Exercise-induced ST depression in the diagnosis of coronary artery disease. A meta-analysis.
To evaluate the variability in the reported diagnostic accuracy of the exercise electrocardiogram, we applied meta-analysis to 147 consecutively published reports comparing exercise-induced ST depression with coronary angiography. These reports involved 24,074 patients who underwent both tests. Population characteristics and technical and methodologic factors, including publication year, number of electrocardiographic leads, exercise protocol, use of hyperventilation, definition of an abnormal ST response, exclusion of certain subgroups, and blinding of test interpretation were analyzed. Wide variability in sensitivity and specificity was found (mean sensitivity, 68%; range, 23-100%; SD, 16%; and mean specificity, 77%; range, 17-100%; SD, 17%). The four study characteristics found to be significantly and independently related to sensitivity were the treatment of equivocal test results, comparison with a "better" test such as thallium scintigraphy, exclusion of patients on digitalis, and publication year. The four variables found to be significantly and independently related to specificity were the treatment of upsloping ST depressions, the exclusion of subjects with prior infarction or left bundle branch block, and the use of preexercise hyperventilation. Stepwise linear regression explained less than 35% of the variance in sensitivities and specificities reported in the 147 publications. There is wide variability in the reported accuracy of the exercise electrocardiogram. This variability is not explained by information reported in the medical literature.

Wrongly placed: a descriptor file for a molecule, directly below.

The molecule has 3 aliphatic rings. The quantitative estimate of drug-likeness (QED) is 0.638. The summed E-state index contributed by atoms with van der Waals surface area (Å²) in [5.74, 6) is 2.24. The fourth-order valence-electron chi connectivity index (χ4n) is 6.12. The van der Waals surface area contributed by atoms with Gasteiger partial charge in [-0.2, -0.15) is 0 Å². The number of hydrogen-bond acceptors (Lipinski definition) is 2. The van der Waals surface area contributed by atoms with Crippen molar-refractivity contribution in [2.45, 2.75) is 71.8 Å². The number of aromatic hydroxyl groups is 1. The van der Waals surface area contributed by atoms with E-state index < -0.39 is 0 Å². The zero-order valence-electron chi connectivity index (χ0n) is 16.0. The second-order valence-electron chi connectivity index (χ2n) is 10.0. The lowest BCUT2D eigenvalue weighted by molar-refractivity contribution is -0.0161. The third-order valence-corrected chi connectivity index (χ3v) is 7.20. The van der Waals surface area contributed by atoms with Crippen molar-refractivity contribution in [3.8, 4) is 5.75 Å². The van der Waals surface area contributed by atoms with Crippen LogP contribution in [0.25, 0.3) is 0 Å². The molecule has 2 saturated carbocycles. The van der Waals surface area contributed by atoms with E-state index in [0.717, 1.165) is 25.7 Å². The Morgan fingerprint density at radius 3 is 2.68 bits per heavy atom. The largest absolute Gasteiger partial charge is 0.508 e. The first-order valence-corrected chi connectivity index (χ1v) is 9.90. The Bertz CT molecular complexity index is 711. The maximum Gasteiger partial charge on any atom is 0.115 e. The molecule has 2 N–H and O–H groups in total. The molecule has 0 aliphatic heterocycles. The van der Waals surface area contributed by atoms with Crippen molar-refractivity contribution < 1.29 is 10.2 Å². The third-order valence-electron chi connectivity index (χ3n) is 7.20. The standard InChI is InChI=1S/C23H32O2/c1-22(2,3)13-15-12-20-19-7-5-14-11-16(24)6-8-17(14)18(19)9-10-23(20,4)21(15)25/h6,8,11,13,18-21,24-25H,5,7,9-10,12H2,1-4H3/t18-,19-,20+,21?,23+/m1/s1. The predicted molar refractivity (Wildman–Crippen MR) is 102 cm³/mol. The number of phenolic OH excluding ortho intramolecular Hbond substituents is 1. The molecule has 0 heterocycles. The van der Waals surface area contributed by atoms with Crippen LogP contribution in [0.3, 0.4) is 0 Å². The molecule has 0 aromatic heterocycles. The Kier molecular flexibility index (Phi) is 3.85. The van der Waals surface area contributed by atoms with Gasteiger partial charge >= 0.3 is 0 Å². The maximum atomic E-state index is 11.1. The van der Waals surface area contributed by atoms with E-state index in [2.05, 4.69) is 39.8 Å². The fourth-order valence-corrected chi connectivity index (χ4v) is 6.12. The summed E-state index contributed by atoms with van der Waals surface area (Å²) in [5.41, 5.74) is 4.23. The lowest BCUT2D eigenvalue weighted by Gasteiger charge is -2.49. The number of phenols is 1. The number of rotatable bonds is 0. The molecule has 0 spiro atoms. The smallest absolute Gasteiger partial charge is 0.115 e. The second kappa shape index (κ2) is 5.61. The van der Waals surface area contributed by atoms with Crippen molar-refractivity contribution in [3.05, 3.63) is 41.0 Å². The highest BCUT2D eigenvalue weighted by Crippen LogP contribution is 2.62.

- Copyright © 1989 by American Heart Association